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Wednesday, July 24, 2024

The Beginner’s Guide to Towing

Need to know how to tow? We’ll help you out. You’ll be ready to go after you read this page and purchase the equipment you need. We’ll also give you some towing tips so that you can make the most of your time.


Your trailer probably comes with everything you need to get on the road. However, the following section, “Local Regulations,” is worth a look because your state may have extra requirements. The essentials for towing are as follows.

Mount, Receiver and Ball

Some vehicles come with standard towing equipment but the rating of this standard equipment may be for light-duty jobs. In other words, you might need to add some parts in order to tow what you want to tow. Many pickups come with a rear bumper than accepts a ball (without a mount). It’s important to check your vehicle’s specifications to find out how much weight can be pulled using this built-in bumper hitch. Many trucks are damaged due to overuse.

If you need to tow more than your truck’s stock components can handle, you can purchase a hitch receiver like this one. You’ll need a ball mount to go along with it. Sometimes the ball comes with the mount and sometimes you’ll need to buy it separately. If you want a receiver, you’ll need one that is for your specific vehicle. Likewise, the ball must be the correct size for the trailer you want to pull.


There are many kinds of trailers, from custom boat trailers to basic utility trailers. Make sure you get the right one. Each one has a weight limit and each one adds to the weight of the things you’re towing, which applies to the vehicle’s towing capacity. You should also consider the “tongue weight,” which is the weight that is applied directly onto the hitch (at the ball). It should equal about 10%-15% of the total trailer and cargo weight. There’s a method for measuring it here. You can adjust the positioning of the items you’re towing until the tongue weight is just right.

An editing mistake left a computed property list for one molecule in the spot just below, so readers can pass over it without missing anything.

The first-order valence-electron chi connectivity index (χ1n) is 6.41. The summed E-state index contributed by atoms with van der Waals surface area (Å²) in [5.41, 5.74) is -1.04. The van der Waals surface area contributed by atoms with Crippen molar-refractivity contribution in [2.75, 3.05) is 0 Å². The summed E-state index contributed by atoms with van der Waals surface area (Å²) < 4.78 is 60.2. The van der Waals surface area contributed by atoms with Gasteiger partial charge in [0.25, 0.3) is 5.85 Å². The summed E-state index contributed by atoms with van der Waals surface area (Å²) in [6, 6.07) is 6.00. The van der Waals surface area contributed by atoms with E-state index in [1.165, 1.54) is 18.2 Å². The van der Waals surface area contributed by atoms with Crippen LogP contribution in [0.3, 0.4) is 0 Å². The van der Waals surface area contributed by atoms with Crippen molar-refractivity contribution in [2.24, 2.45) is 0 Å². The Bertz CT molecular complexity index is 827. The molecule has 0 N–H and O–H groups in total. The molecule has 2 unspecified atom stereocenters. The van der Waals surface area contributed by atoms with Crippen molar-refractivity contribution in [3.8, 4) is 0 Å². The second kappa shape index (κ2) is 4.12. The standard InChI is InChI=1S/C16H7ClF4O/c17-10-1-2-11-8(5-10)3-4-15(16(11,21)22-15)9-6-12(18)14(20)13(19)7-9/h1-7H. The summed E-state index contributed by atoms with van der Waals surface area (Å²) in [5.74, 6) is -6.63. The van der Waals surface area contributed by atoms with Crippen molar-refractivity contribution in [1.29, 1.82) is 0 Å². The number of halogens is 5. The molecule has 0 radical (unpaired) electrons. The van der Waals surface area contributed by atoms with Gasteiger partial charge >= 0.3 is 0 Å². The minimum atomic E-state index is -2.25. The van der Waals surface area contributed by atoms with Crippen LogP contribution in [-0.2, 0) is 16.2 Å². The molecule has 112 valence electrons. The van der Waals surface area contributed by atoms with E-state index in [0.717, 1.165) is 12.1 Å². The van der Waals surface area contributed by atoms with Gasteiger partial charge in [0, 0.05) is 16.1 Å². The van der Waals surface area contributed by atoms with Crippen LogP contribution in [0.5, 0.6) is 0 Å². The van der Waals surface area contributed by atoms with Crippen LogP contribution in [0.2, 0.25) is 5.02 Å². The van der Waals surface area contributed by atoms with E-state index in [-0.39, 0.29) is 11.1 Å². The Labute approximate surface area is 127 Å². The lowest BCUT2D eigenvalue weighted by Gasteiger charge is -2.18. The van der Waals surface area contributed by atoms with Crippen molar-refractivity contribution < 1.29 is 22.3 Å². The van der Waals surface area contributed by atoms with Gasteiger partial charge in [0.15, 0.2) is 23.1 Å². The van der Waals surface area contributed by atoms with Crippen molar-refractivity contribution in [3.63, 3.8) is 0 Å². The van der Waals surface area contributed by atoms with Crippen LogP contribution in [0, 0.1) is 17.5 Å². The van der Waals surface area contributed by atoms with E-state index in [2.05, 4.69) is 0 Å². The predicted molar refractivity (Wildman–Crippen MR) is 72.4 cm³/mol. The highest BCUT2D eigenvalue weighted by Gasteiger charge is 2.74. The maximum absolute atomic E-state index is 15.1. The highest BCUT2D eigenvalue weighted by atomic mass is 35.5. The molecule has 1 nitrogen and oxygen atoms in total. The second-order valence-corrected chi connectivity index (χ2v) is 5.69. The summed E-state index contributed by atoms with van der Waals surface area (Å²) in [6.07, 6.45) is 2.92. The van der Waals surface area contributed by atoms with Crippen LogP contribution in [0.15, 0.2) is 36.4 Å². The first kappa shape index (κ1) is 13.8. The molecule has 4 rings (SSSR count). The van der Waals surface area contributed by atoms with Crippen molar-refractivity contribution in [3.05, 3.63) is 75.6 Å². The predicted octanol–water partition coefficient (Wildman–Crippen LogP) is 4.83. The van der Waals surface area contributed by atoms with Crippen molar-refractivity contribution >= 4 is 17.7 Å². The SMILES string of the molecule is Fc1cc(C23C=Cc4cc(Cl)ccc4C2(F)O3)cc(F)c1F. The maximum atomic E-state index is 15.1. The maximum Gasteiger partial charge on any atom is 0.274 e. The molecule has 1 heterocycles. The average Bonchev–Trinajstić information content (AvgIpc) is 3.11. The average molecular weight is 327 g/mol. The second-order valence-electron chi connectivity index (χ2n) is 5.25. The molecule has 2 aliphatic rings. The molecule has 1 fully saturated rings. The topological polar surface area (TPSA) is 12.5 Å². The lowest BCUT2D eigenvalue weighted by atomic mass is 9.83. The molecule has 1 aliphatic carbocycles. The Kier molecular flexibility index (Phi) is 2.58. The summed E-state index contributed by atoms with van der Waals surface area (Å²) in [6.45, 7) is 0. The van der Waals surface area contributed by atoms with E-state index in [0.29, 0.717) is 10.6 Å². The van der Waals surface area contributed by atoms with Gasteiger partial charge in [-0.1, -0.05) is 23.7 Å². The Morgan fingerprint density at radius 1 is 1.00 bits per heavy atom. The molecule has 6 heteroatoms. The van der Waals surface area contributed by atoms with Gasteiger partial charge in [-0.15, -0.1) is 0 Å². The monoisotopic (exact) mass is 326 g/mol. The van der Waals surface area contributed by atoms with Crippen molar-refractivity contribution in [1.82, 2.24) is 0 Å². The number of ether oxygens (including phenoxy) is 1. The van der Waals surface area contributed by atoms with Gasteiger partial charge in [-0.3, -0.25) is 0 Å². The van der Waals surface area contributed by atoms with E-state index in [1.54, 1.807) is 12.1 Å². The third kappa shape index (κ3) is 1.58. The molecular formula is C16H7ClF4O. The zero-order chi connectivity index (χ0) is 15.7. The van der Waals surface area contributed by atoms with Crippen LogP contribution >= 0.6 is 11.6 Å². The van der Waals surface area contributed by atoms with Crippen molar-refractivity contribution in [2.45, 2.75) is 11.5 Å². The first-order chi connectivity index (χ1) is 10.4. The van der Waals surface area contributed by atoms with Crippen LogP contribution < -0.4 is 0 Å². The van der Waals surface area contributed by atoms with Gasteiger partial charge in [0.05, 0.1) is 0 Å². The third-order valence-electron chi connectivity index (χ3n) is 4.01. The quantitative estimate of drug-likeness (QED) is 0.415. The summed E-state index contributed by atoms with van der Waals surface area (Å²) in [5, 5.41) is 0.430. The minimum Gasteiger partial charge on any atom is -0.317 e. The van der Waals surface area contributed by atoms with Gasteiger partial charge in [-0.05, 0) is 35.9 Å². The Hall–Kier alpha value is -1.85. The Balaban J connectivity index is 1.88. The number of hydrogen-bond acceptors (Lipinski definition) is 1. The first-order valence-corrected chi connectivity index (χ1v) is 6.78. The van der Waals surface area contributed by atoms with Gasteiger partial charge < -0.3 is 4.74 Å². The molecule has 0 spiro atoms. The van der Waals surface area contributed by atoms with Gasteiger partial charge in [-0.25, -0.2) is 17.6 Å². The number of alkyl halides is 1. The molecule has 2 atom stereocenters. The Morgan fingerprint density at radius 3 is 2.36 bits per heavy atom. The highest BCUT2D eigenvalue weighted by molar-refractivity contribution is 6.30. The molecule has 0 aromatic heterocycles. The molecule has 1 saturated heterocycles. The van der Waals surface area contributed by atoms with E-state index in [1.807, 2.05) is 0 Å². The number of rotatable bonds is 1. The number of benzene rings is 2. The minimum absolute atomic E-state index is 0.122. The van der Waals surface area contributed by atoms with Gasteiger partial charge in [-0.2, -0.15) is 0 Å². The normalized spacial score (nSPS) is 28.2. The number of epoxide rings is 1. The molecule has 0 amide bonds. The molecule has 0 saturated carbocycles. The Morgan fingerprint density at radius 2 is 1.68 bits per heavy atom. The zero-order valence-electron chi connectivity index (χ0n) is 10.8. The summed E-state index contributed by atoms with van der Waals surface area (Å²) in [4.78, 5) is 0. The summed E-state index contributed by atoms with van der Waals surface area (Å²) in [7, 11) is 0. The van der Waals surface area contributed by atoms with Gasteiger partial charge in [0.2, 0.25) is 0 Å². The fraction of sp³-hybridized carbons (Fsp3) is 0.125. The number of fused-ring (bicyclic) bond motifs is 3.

In most cases, you’ll need some tie-downs (click link for photos) to secure the things you’re towing. Make sure your tie-downs are rated for the weight of the cargo they will secure. There are straps for securing specific kinds of cargo. It might be worthwhile to look into these specific-purpose products if they can be used with your cargo.

Local Regulations

Before you buy a trailer with the idea of hauling something around, you should make sure it’s allowed where you live. Every state has weight limits for trailers. You must also make sure your trailer has the correct lighting and safety equipment. Most states require safety chains, for example. Safety chains keep your trailer attached to your vehicle in the case that the trailer’s tongue comes off of the ball.

Your Vehicle’s Specs

Knowing how to tow requires knowing a little bit about your vehicle. As we briefly mentioned before, your vehicle has a towing capacity. This is the maximum weight it can safely tow. Some vehicles can be modified to tow more. Some have optional towing packages that can be purchased from the dealership. Don’t try to tow too much.

Another consideration is your vehicle’s drive train. All-wheel drive and four-wheel drive vehicles are best for towing, especially if you’re planning to tow in the show or on a wet boat ramp. If you answer “yes” to all of the following questions, you should be extra careful when you tow. Answering “yes” to 1 or 2 questions means you should take care as well.

Are you towing on a slippery surface?
Are you towing on an incline or decline?
Are you towing a weight near your vehicle’s towing capacity?

Always err on the side of caution. Reduce weight or increase the vehicle’s capabilities. Anybody who knows how to tow would agree.

By the way, even compact cars can tow trailers. They are all limited to a towing capacity, though. As you would expect, smaller cars are usually limited to lower capacities than pickups and other vehicles.

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